And what is Russia’s real interest? Of course, it is oil and gas and the power that control of them can bring.
Ironically, the high-profile dig made headlines just as France’s president, François Hollande, was winning praise for launching gutsy military campaigns in Somalia and Mali this winter. A recent Newsweek piece even hailed Hollande for putting France back on the map as a “manly superpower.” But back at home, it’s increasingly clear that stifling union rules, high unemployment (and higher taxes), and a baffling lack of entrepreneurial spirit signal a country in crisis. And the deepening sense of dread can be traced directly to the educational system.
“It’s a culture of nul,” says Peter Gumbel, whose bestseller On Achève Bien les Écoliers (They Shoot School Kids, Don’t They?) criticized the French school system for creating a generation of bureaucrats who refuse to think out of the box. Nul, or “worthless,” is a familiar word to the French—it’s often tossed at schoolchildren who do not get their lessons right.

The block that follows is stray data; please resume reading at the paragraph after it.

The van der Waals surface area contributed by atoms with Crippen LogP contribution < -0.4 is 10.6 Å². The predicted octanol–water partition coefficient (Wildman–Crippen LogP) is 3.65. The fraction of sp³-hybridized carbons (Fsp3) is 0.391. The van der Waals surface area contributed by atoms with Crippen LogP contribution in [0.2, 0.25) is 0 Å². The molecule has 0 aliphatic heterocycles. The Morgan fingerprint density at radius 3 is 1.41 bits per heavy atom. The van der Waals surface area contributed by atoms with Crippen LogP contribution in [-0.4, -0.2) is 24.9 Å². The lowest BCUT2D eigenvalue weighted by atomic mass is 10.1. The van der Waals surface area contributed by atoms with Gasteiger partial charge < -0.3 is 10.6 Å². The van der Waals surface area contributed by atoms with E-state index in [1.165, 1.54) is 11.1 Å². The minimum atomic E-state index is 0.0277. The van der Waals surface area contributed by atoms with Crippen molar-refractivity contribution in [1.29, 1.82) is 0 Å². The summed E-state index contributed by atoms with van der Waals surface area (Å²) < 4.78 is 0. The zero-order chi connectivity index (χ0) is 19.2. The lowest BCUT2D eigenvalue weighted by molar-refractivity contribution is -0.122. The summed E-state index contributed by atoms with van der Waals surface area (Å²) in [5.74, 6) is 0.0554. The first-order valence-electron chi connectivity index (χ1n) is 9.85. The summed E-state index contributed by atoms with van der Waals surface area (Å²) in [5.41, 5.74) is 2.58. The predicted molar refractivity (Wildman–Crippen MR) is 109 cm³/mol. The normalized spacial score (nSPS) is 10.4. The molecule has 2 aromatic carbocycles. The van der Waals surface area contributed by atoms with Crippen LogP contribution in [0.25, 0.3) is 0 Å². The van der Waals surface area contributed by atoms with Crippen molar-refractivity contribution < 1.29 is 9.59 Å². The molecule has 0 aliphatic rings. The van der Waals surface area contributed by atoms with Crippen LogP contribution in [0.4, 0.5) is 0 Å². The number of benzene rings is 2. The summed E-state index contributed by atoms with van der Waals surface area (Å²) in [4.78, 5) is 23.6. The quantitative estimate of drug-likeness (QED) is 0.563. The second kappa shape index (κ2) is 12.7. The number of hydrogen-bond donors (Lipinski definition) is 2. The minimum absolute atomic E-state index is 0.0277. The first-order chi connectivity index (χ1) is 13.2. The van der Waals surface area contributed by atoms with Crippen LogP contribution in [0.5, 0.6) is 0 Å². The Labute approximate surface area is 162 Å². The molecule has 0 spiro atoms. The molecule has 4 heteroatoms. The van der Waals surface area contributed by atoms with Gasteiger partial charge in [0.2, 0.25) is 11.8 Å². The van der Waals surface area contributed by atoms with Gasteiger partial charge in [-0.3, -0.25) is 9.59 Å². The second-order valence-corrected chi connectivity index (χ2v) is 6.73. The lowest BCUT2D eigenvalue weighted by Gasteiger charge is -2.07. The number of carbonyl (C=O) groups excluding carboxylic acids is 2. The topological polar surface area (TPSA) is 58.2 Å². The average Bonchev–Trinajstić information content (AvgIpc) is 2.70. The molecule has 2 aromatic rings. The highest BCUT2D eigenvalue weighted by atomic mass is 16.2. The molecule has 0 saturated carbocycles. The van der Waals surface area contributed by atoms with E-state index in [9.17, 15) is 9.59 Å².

However, policy specific to China is not mentioned in the text of the strategy.
“This strategy is not focused on any one country nor is it focused on cybersecurity exclusively, though cyber does play an important role in the strategy,” said a White House official.
U.S. officials said the strategy deliberately played down the major role played by China in order to avoid upsetting relations with Beijing.
John Bolton, former U.S. ambassador to the United Nations, criticized the report for lacking substance.
“Repeating its strategic mistake of treating international terrorism as primarily a matter of law-enforcement, the Obama administration sees cyberspace the same way conceptually,” Bolton told the Free Beacon.
Why don’t US officials want to upset Beijing? Notice that Beijing isn’t worried about upsetting the US. Why not?
Here we have the US terrified of upsetting Beijing. Beijing acts with impunity. Who is the superpower here? Has the student become the master? I think the US is in big trouble.